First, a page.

“Look at these pretty flowers, Mama!”
We had pulled over on the side of the road just to honor her request to explore a field of wildflowers.
The flowers were everywhere—a common weed, really—but she was mesmorized.
She is the child who is forever collecting flowers, sticks and leaves on our walks and hikes. We often have to limit her “treasures” or our backpacks would be full to overflowing. On our most recent hike, she hid rocks in her boots so she could get them home without us noticing.
Except too often I find myself distracted, unable to dwell in the moment with her and really see that flower through her eyes.
Even though I know these are the exact moments I want to treasure, it’s so easy to hustle them along, to not see them as important.
I want to change that.
If one of your goals this year is to devote more time to the parts of your life that you most want to nurture, then here are five ways to help you follow through.
How to Make Time for What Matters Most
1. Identify what matters to you.
It may be the most obvious step, but it’s also the most essential. You can’t make time for the good stuff if you aren’t crystal clear on what the good stuff is. What matters to you? A satisfying career, a life full of creativity, your faith in a higher power, the people who surround you?
You may consider writing a personal or family purpose statement to help you pin your core values down.
Knowing your core is essential to creating a life that reflects it.
2. Follow the rule of three.
Productivity expert and author of The Productivity Project, Chris Bailey says that our brains are conditioned to remember things in threes. At the start of each week (or every day if you’re ambitious), write down your top priorities for the week. Make sure they line up with your values, and then keep coming back to them all week long.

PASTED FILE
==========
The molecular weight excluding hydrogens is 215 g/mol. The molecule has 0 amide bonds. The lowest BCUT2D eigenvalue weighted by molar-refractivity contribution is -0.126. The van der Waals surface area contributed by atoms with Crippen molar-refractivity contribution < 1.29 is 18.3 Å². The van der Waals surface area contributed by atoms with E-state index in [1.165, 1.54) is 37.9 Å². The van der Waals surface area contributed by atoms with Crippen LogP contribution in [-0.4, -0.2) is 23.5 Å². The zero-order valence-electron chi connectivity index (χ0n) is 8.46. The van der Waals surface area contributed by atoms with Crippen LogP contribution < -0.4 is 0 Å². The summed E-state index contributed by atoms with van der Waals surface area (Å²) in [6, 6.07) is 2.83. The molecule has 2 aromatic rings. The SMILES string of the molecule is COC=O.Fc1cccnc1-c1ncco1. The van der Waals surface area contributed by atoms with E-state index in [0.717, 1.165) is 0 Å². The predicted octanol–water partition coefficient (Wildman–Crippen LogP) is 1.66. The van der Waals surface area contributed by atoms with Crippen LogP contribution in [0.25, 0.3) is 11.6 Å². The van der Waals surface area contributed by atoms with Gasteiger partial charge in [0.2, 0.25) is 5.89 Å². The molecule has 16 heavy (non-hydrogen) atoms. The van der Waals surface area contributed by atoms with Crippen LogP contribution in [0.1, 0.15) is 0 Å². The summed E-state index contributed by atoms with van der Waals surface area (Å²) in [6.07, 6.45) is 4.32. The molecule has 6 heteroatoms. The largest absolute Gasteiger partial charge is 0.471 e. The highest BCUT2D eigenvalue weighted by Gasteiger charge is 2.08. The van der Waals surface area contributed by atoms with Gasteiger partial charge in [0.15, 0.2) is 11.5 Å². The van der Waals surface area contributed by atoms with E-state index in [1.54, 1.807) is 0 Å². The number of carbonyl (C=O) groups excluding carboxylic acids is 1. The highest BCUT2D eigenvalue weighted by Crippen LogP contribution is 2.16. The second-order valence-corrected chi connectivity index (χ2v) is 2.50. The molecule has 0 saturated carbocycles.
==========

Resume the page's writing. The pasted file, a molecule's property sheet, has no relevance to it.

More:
3. Identify and re-think low-value tasks.
Look at your typical to-do list and think about which tasks aren’t contributing to the work and values that really matter to you. Consider any tasks that can be delegated, automated, overhauled, or dropped.
4. Utilize the fringe hours.
Jessica Turner, author of The Fringe Hours, encourages women to take pockets of time they already have and use them for the things that really matter to them.
For instance, before your brain is whirling with the minutia of a normal day (shuttling the kids, making it to work on time, picking up the dry cleaning…), could you take 30 minutes to yourself while the house is quiet?
Other pockets of time include your child’s quiet time or a solo outing on the weekend while your spouse holds down the fort. Even a commute or a carpool line can be made more meaningful by listening to podcasts or books on a subject you care about.
5. Consciously let something go for a season.
Freeing space in my life often helps me see my priorities more clearly. Busyness tends to blur the line between what is important and what really isn’t. For ideas, check out this post on 12 Things to Edit from Your Life for a season.
I love a quote from Jonathan Winters: “If your ship doesn’t come in, swim out to it.”
That’s exactly how I see living a life that is full of purpose. That kind of life doesn’t often fall into our laps. It’s something we have to work for. I hope these ideas help you make strides toward living the life you really want this year!